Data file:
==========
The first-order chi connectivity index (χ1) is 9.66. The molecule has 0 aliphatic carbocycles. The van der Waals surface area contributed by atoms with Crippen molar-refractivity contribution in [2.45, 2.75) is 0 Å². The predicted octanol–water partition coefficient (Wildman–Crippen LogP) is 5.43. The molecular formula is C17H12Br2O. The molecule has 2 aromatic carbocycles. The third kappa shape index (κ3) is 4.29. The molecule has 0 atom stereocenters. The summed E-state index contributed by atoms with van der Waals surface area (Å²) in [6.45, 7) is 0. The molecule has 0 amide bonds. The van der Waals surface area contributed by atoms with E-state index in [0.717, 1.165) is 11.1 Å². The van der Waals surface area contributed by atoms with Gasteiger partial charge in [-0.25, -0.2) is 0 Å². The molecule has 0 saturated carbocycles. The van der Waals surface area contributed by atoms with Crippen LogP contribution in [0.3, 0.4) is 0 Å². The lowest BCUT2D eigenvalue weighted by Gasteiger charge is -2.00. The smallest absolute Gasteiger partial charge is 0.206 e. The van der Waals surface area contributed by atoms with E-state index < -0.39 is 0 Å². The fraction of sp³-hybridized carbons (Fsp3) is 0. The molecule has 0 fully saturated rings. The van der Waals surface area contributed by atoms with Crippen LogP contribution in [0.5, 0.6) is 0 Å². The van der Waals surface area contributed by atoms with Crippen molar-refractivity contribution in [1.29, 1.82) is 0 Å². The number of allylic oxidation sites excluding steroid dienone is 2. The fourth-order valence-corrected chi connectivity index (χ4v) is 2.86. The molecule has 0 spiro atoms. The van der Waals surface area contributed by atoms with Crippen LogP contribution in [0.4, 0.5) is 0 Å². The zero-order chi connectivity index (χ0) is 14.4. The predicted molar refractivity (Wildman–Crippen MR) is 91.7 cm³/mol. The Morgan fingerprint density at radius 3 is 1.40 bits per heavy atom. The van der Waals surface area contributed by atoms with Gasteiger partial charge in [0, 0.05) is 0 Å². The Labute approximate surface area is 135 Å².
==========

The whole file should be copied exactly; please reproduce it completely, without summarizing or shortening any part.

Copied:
The first-order chi connectivity index (χ1) is 9.66. The molecule has 0 aliphatic carbocycles. The van der Waals surface area contributed by atoms with Crippen molar-refractivity contribution in [2.45, 2.75) is 0 Å². The predicted octanol–water partition coefficient (Wildman–Crippen LogP) is 5.43. The molecular formula is C17H12Br2O. The molecule has 2 aromatic carbocycles. The third kappa shape index (κ3) is 4.29. The molecule has 0 atom stereocenters. The summed E-state index contributed by atoms with van der Waals surface area (Å²) in [6.45, 7) is 0. The molecule has 0 amide bonds. The van der Waals surface area contributed by atoms with E-state index in [0.717, 1.165) is 11.1 Å². The van der Waals surface area contributed by atoms with Gasteiger partial charge in [-0.25, -0.2) is 0 Å². The molecule has 0 saturated carbocycles. The van der Waals surface area contributed by atoms with Crippen LogP contribution in [0.3, 0.4) is 0 Å². The lowest BCUT2D eigenvalue weighted by Gasteiger charge is -2.00. The smallest absolute Gasteiger partial charge is 0.206 e. The van der Waals surface area contributed by atoms with E-state index < -0.39 is 0 Å². The fraction of sp³-hybridized carbons (Fsp3) is 0. The molecule has 0 fully saturated rings. The van der Waals surface area contributed by atoms with Crippen LogP contribution in [0.5, 0.6) is 0 Å². The van der Waals surface area contributed by atoms with Crippen molar-refractivity contribution in [1.29, 1.82) is 0 Å². The number of allylic oxidation sites excluding steroid dienone is 2. The fourth-order valence-corrected chi connectivity index (χ4v) is 2.86. The molecule has 0 spiro atoms. The van der Waals surface area contributed by atoms with Crippen LogP contribution in [0.4, 0.5) is 0 Å². The zero-order chi connectivity index (χ0) is 14.4. The predicted molar refractivity (Wildman–Crippen MR) is 91.7 cm³/mol. The Morgan fingerprint density at radius 3 is 1.40 bits per heavy atom. The van der Waals surface area contributed by atoms with Gasteiger partial charge in [0, 0.05) is 0 Å². The Labute approximate surface area is 135 Å².